1/3 daikon, peeled and sliced into 1/2 moons, 1/” thick

1 onion, chopped into 1/4 strips

1 carrot, cut into 1/2 moons , 1/4 thick

3 cloves of garlic

4 shiitake mushrooms, sliced on top

1 cup enoki mushrooms

1 cup shimeji mushrooms

1 negi or 2 scallions, chopped

1 package yaki dofu (broiled tofu, can substitute firm tofu)

1 package abura age

1/2 bunch of mizuna greens

1 package of shirataki noodles

1 lb chicken, leg meat or buffalo style legs and wings (optional)

Chicken Tsumire (Chicken Meatballs):
1 lb ground chicken(leg meat, if possible)

1/4 onion, minced

2/3 tbsp katakuriko(potato starch) or cornstarch

1 tbsp ginger, grated

1 tbsp sake(optional)

1 egg

1/2 tsp salt

1/2 tsp pepper

* You can find the hard to get ingredients at pretty much any Japanese grocer or Asian market.

Method:
At the table, set the donabe(hot pot) on a portable stove, in the middle of the table. Season 8 cups of dashi(broth) with sake and salt to taste. Reserve remaining chicken broth to replenish the hot pot.

Combine ingredients for tsumire balls with your hands in a large bowl, reserve in the fridge. The tsumire will be cooked at the table.

Pour the dashi into the donabe(hot pot) and heat over medium heat. Bring to a gentle boil and lower heat. Add vegetables and cook at a simmer for approximately 4-5 minutes.

Add leg meat and using two spoons, make tsumire balls, using approximately 1 1/2 tbsp of the tsumire mixture, and drop them gently into the broth. Repeat until mixture is gone or reserve half if doing multiple rounds. Cook until tsumire floats freely. Add tofu at this time and cook for 4-5 minutes.

 Add greens during the last minute, but be sure not to over cook them. Skim any scum you may see. Taste broth and make any adjustments accordingly.

 Serve 1-2 tsumire with vegetables, and broth, or people can serve themselves. Any remaining broth can be used for a second round, or to make ojiya, a porridge, by adding a few cups of cooked rice and an egg.

Whether you decide to visit Kawasaki-San in Rygoku, Cook Chanko Nabe yourself, or try to do both, Chanko Nabe can be as small or as large as you want! And with the weather turning colder, it’s perfect for inviting friends and family over to enjoy.


Here are some tips for visiting Kawasaki Chanko and when making Chanko Nabe yourself:

1. While there are many variations of Chanko Nabe that use prawns, crab and other meats like pork, traditional Chanko Nabe is made exclusively with chicken, the idea being that a rikishi(sumo) wrestler should always be on two legs like a chicken, not on all fours like a pig.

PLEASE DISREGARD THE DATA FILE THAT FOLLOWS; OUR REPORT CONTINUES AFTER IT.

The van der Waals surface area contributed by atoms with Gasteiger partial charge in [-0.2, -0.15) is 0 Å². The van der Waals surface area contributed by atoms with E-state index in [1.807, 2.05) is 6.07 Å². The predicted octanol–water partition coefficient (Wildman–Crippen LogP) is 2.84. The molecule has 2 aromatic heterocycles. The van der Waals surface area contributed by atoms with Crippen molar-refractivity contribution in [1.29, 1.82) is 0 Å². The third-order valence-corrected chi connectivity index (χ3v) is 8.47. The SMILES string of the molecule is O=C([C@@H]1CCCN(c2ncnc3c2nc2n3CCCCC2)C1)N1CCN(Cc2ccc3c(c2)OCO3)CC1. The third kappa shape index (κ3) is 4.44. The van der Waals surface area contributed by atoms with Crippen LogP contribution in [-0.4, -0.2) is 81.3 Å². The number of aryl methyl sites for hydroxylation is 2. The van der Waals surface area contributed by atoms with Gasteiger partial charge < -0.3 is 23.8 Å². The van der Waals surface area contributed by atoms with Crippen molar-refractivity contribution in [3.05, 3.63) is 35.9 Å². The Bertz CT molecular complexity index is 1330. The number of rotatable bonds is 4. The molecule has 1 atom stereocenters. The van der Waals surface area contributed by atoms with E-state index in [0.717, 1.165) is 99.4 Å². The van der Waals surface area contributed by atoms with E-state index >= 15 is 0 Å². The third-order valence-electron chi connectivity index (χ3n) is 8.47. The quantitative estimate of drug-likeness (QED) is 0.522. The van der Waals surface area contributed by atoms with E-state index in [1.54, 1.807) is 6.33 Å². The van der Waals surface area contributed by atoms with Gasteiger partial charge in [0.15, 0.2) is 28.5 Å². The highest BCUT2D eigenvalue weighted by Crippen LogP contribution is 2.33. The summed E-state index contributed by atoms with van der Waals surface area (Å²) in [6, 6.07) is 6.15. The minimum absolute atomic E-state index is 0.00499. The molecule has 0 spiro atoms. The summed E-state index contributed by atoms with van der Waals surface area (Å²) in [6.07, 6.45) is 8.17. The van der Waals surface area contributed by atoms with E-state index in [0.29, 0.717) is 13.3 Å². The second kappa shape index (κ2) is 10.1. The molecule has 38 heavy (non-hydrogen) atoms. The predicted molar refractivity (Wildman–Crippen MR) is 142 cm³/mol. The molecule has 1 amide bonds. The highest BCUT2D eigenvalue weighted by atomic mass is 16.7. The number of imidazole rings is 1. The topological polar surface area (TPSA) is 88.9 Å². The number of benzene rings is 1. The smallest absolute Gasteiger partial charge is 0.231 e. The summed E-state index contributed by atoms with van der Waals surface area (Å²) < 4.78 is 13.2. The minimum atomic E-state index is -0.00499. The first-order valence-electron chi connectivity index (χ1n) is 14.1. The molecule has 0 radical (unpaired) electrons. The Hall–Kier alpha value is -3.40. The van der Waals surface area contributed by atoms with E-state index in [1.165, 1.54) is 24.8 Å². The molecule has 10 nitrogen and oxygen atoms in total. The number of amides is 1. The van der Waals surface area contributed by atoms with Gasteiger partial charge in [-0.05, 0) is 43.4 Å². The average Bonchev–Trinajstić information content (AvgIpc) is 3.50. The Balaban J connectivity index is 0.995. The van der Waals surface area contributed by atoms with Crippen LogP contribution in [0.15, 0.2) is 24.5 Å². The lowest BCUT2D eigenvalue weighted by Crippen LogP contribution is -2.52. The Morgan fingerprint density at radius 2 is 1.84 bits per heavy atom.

2. Before you go to visit Kawasaki Chanko, make sure you reserve a spot in advance. And reservations are only accepted for groups of four or more people. The restaurant is very popular. Especially since it is located right next to the Sumo stables. You can watch a match and eat like the rikishi wrestlers once the day is done.

3. The broth is what makes the Chanko Nabe. While tedious, it’s well worth the effort. And if you have any of that rich, flavorful broth left, you can add a couple of bowls of rice and prepare ojiya porridge, topped with a soft-cooked egg. It’s delicious!

4. Typically, a hot pot like Chanko Nabe is cooked at the table on a portable stove and eaten communally, or Family Style. It can also be entirely cooked in the kitchen, then served at the table. I also recommend getting a donabe pot(Japanese Clay Hot Pot), which are easily found online or at an Asian market. But you can use a traditional dutch oven as well.

5. The address to Kawasaki Chanko is

2-13-1, Ryogoku, Sumida-ku, Tokyo 130-0026

And can directions can also be found below.

 

Chanko Nabe
 
Author:
Recipe type: Dinner
Cuisine: Japanese
Serves: 6-8
Prep time:
Cook time:
Total time:
 
Ingredients
  • The Dashi
  • 1 cup sake
  • 4 tsp salt
  • The Vegetables and Tofu
  • ½ head of Napa cabbage, roughly chopped
  • ⅓ daikon, peeled and sliced into ½ moons, 1/" thick
  • 1 onion, chopped into ¼ strips
  • 1 carrot, cut into ½ moons , ¼ thick
  • 3 cloves of garlic
  • 4 shiitake mushrooms, sliced on top
  • 1 cup enoki mushrooms
  • 1 cup shimeji mushrooms
  • 1 negi or 2 scallions, chopped
  • 1 package yaki dofu(broiled tofu, can substitute firm tofu)
  • 1 package abura age
  • ½ bunch of mizuna greens
  • 1 package of shirataki noodles
  • 1 lb chicken, leg meat or buffalo style legs and wings (optional)
  • * You can find the hard to get ingredients at pretty much any Japanese grocer or Asian market.
  • Chicken Tsumire (Chicken Meatballs)
  • 1 lb ground chicken(leg meat, if possible)
  • ¼ onion, minced
  • ⅔ tbsp katakuriko(potato starch) or cornstarch
  • 1 tbsp ginger, grated
  • 1 tbsp sake(optional)
  • 1 egg
  • ½ tsp salt
  • ½ tsp pepper
Instructions
  1. At the table, set the donabe(hot pot) on a portable stove, in the middle of the table. Season 8 cups of dashi(broth) with sake and salt to taste. Reserve remaining chicken broth to replenish the hot pot.